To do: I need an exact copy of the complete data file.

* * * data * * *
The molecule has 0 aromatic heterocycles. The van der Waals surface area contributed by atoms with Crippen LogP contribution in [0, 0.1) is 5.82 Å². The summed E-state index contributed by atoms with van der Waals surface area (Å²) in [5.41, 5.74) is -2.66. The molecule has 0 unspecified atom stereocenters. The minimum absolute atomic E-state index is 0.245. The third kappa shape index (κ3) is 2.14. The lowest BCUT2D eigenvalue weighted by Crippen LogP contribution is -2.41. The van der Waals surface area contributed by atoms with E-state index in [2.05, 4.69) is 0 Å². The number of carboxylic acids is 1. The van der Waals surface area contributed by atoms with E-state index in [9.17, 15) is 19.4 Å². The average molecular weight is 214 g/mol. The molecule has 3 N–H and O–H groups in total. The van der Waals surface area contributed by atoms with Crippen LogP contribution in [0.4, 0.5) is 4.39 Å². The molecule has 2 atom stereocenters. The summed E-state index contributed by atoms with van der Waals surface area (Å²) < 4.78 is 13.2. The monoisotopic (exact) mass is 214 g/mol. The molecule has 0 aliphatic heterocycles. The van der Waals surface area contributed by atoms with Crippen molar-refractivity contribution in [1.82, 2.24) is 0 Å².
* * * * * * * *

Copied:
The molecule has 0 aromatic heterocycles. The van der Waals surface area contributed by atoms with Crippen LogP contribution in [0, 0.1) is 5.82 Å². The summed E-state index contributed by atoms with van der Waals surface area (Å²) in [5.41, 5.74) is -2.66. The molecule has 0 unspecified atom stereocenters. The minimum absolute atomic E-state index is 0.245. The third kappa shape index (κ3) is 2.14. The lowest BCUT2D eigenvalue weighted by Crippen LogP contribution is -2.41. The van der Waals surface area contributed by atoms with E-state index in [2.05, 4.69) is 0 Å². The number of carboxylic acids is 1. The van der Waals surface area contributed by atoms with E-state index in [9.17, 15) is 19.4 Å². The average molecular weight is 214 g/mol. The molecule has 3 N–H and O–H groups in total. The van der Waals surface area contributed by atoms with Crippen LogP contribution in [0.4, 0.5) is 4.39 Å². The molecule has 2 atom stereocenters. The summed E-state index contributed by atoms with van der Waals surface area (Å²) < 4.78 is 13.2. The monoisotopic (exact) mass is 214 g/mol. The molecule has 0 aliphatic heterocycles. The van der Waals surface area contributed by atoms with Crippen molar-refractivity contribution in [1.82, 2.24) is 0 Å².